France canceled a celebration of US-French relations amid outrage over a scrapped submarine deal

FILE - In this July 13, 2007 file photo, French Marine officers wait atop 'Le Vigilant' nuclear submarine at L'Ile Longue military base, near Brest, Brittany. Stealthily cruising the ocean deeps, deliberately hiding from the world now in turmoil, the crews of nuclear-armed submarines may be among the last pockets of people anywhere who are still blissfully unaware of how the coronavirus pandemic is turning life upside down. The new coronavirus causes mild or moderate symptoms for most people, but for some, especially older adults and people with existing health problems, it can cause more severe illness or death. (AP Photo/Francois Mori, Pool, File)
French Marine officers wait atop ‘Le Vigilant’ nuclear submarine at L’Ile Longue military base, near Brest, Brittany. Associated Press
  • France is furious with the US and others after a lucrative submarine deal was upended.
  • Australia has decided to acquire nuclear-powered subs with US and UK support, abandoning plans to buy French-built subs.
  • Amid tensions, France canceled a gala in Washington, DC celebrating relations with the US.
  • See more stories on Insider’s business page.

France is furious with the US and others after it was cut out of a lucrative international defense deal. Amid tensions, France decided to cancel a gala celebrating ties with the US at its embassy in Washington, DC, The New York Times reported Thursday afternoon.

France and Australia agreed in 2016 for a fleet of French-built conventional submarines. A production contract was signed in 2019, and the multi-billion-dollar deal was reconfirmed by French and Australian leadership only two weeks ago.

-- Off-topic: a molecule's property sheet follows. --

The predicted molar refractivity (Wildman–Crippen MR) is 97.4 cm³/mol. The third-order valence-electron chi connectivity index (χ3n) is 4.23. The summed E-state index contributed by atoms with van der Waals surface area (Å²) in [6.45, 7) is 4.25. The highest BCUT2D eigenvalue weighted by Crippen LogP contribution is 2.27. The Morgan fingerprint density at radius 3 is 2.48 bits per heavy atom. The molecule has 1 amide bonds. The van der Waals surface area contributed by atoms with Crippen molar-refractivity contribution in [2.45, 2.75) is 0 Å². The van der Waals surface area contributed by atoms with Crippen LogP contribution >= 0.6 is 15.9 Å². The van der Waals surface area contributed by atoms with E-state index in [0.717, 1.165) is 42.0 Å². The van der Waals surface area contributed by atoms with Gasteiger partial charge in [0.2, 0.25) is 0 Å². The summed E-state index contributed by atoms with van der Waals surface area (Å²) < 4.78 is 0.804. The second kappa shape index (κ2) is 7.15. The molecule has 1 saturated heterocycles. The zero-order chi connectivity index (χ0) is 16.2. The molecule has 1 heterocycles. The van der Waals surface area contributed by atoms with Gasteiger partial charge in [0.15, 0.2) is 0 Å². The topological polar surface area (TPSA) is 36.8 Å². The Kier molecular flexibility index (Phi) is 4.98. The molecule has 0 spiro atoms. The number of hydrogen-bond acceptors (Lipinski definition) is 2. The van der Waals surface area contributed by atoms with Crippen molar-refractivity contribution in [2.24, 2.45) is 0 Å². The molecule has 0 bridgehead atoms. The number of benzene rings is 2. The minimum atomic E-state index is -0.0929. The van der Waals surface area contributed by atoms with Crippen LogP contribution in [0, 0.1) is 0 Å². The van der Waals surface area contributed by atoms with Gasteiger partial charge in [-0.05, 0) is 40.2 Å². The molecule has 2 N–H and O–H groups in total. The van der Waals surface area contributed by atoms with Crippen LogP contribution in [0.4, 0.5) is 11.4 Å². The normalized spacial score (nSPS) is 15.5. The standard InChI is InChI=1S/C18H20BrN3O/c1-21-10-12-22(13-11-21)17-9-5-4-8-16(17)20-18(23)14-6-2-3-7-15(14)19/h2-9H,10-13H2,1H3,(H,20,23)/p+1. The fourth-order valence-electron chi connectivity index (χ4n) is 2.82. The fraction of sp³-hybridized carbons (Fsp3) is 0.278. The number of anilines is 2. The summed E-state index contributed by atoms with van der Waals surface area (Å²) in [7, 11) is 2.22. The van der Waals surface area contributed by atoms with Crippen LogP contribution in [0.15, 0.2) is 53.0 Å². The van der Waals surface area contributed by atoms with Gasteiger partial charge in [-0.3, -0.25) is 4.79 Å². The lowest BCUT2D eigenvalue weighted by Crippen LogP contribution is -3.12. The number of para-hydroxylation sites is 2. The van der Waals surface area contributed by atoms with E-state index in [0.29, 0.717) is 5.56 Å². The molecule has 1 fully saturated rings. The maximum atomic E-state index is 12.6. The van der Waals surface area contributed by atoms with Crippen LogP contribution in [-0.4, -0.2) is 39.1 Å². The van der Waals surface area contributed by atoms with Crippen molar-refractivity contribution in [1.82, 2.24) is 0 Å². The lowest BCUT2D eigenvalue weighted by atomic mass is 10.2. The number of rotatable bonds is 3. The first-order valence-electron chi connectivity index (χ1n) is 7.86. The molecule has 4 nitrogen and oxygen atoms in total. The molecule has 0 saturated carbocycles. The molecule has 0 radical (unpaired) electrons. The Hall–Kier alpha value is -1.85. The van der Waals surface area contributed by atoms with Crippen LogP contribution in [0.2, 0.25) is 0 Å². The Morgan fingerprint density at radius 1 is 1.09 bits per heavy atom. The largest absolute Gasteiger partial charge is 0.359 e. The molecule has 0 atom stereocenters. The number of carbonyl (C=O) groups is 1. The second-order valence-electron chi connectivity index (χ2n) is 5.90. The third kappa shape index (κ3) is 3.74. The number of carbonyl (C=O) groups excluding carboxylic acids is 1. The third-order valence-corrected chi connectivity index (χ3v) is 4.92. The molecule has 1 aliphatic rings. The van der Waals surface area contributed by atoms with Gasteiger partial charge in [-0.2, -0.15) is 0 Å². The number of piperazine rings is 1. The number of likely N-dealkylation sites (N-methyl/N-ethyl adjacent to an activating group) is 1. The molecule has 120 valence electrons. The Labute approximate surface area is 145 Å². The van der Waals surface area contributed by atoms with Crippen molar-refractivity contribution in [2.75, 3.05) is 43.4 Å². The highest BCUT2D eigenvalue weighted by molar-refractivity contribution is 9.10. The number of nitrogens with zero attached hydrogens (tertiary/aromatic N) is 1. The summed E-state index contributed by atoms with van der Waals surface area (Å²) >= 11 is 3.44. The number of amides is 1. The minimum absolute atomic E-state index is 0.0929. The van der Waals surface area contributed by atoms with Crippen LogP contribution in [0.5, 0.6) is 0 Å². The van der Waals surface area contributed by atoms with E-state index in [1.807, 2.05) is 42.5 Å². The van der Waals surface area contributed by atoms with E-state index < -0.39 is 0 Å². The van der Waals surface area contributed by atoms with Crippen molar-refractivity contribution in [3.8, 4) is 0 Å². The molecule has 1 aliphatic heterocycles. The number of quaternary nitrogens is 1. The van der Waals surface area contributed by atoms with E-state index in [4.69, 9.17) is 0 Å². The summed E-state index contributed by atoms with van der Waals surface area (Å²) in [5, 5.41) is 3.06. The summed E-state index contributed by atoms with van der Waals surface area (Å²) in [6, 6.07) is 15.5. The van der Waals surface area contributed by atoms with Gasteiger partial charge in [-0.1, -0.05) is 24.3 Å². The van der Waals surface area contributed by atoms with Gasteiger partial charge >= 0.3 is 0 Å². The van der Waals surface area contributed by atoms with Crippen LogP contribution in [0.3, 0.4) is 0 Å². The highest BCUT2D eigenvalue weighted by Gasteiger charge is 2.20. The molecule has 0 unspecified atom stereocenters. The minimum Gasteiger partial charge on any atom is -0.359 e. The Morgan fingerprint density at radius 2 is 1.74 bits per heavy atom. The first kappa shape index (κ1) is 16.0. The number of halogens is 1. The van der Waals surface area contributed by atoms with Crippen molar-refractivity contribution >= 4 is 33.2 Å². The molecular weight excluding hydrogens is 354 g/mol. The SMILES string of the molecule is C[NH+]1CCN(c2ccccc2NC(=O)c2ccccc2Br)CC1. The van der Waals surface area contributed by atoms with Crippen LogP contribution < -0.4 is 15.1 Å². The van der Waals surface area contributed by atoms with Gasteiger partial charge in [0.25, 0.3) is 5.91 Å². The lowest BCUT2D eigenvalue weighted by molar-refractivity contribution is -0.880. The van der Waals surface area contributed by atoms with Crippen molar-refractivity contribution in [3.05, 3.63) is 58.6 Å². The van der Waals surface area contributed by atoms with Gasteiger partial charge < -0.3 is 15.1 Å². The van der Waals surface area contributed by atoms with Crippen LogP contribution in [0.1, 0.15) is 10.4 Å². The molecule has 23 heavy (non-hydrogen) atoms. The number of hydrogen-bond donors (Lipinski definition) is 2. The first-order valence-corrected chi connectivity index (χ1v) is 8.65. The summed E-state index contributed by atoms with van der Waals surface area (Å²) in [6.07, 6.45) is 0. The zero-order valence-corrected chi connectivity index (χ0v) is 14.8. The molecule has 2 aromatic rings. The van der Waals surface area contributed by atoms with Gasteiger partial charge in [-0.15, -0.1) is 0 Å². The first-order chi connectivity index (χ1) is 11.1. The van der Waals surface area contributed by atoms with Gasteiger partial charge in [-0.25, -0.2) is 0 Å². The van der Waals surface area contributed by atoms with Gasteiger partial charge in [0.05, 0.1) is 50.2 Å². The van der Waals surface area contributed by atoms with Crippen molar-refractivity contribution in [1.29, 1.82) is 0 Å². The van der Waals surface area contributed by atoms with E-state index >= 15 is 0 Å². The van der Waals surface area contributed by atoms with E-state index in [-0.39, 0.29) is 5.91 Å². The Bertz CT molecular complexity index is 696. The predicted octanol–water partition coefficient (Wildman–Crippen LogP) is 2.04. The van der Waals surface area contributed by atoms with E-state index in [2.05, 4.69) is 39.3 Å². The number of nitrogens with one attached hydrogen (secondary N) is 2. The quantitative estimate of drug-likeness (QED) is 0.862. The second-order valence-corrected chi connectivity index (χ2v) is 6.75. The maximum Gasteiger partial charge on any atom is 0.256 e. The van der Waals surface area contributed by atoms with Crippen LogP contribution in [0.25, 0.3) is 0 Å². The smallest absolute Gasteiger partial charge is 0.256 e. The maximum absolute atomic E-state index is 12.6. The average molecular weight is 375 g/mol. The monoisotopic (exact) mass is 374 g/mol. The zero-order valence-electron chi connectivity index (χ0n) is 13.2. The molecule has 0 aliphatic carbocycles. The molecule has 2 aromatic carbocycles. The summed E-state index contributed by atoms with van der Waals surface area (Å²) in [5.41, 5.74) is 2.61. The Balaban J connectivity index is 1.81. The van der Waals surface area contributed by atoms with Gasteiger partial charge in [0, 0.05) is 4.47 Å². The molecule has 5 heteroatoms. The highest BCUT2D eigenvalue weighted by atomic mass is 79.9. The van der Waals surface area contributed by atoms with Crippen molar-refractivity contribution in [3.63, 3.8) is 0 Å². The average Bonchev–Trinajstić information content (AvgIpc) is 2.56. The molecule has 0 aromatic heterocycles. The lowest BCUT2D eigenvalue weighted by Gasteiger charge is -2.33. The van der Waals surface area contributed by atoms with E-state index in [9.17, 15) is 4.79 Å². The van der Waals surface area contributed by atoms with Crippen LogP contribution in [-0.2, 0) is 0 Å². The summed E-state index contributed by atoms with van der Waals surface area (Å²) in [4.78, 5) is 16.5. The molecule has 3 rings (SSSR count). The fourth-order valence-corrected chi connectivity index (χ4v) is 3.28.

But, this week, the US, UK, and Australia announced a new security partnership that upended the deal with France and put Australia on a path to acquire nuclear-powered submarines elsewhere.

French foreign minister Jean-Yves Le Drian said that “the American choice to exclude a European ally and partner such as France” was “regrettable,” adding in another discussion of the latest developments that “this brutal, unilateral, and unpredictable decision reminds me a lot of what Mr. Trump used to do.”

He also expressed frustration with Australia, which he said “betrayed” French trust. He called the Australian decision to scrap the original deal a “stab in the back.”

French officials in Washington told The New York Times that France was blindsided by the Biden administration’s moves and that US actions undermine bilateral trust. US officials, however, have insisted that they were in contact with their French counterparts ahead of time.

Under the current circumstances, an event marking the 240th anniversary of the Battle of the Capes, a decisive naval battle that helped the Americans secure their independence from Great Britain, has been down-sized, a French official told The Times.

The French official said that having an event celebrating ties between the US and France would have been “ridiculous” given the state of relations between them. France’s top naval officer, who came to Washington for the celebration originally scheduled for Friday, is returning to Paris but other parts of the anniversary marking the battle will continue, including a wreath laying in Annapolis and port visits by two French warships.

In a statement, the Embassy of France said “the celebration of the 240th anniversary of the Battle of the Capes has been made more sober.”

Speaking to reporters Thursday, White House press secretary Jen Psaki said that “we value our relationship and our partnership with France on a variety of issues facing the global community.”

Update: This article has been updated to include details and comment from the Embassy of France.